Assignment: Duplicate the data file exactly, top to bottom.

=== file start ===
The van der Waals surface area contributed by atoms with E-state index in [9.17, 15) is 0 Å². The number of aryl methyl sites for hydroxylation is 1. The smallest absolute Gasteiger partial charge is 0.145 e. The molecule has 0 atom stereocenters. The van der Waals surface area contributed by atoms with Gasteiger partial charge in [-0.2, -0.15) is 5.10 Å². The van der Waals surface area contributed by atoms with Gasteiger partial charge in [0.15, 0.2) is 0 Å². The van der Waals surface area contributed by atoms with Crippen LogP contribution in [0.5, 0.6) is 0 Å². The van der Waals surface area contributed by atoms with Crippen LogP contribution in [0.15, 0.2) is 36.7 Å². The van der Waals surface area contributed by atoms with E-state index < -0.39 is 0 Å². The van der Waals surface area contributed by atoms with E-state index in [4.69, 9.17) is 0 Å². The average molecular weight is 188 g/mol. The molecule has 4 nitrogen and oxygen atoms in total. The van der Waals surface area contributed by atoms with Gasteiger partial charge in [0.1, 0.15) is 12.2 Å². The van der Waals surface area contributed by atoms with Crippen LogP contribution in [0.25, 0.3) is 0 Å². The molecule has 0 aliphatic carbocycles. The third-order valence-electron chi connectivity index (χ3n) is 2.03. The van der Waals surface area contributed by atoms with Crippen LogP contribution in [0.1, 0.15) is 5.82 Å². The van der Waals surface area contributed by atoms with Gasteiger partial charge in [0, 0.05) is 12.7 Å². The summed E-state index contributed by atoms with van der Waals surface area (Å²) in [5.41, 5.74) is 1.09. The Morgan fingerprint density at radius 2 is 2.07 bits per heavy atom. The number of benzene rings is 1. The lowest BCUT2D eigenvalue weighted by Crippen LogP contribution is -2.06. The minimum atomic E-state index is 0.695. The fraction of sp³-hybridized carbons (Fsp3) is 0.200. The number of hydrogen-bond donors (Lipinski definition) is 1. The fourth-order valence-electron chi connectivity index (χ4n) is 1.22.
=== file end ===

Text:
The van der Waals surface area contributed by atoms with E-state index in [9.17, 15) is 0 Å². The number of aryl methyl sites for hydroxylation is 1. The smallest absolute Gasteiger partial charge is 0.145 e. The molecule has 0 atom stereocenters. The van der Waals surface area contributed by atoms with Gasteiger partial charge in [-0.2, -0.15) is 5.10 Å². The van der Waals surface area contributed by atoms with Gasteiger partial charge in [0.15, 0.2) is 0 Å². The van der Waals surface area contributed by atoms with Crippen LogP contribution in [0.5, 0.6) is 0 Å². The van der Waals surface area contributed by atoms with Crippen LogP contribution in [0.15, 0.2) is 36.7 Å². The van der Waals surface area contributed by atoms with E-state index < -0.39 is 0 Å². The van der Waals surface area contributed by atoms with E-state index in [4.69, 9.17) is 0 Å². The average molecular weight is 188 g/mol. The molecule has 4 nitrogen and oxygen atoms in total. The van der Waals surface area contributed by atoms with Gasteiger partial charge in [0.1, 0.15) is 12.2 Å². The van der Waals surface area contributed by atoms with Crippen LogP contribution in [0.25, 0.3) is 0 Å². The molecule has 0 aliphatic carbocycles. The third-order valence-electron chi connectivity index (χ3n) is 2.03. The van der Waals surface area contributed by atoms with Crippen LogP contribution in [0.1, 0.15) is 5.82 Å². The van der Waals surface area contributed by atoms with Gasteiger partial charge in [0, 0.05) is 12.7 Å². The summed E-state index contributed by atoms with van der Waals surface area (Å²) in [5.41, 5.74) is 1.09. The Morgan fingerprint density at radius 2 is 2.07 bits per heavy atom. The number of benzene rings is 1. The lowest BCUT2D eigenvalue weighted by Crippen LogP contribution is -2.06. The minimum atomic E-state index is 0.695. The fraction of sp³-hybridized carbons (Fsp3) is 0.200. The number of hydrogen-bond donors (Lipinski definition) is 1. The fourth-order valence-electron chi connectivity index (χ4n) is 1.22.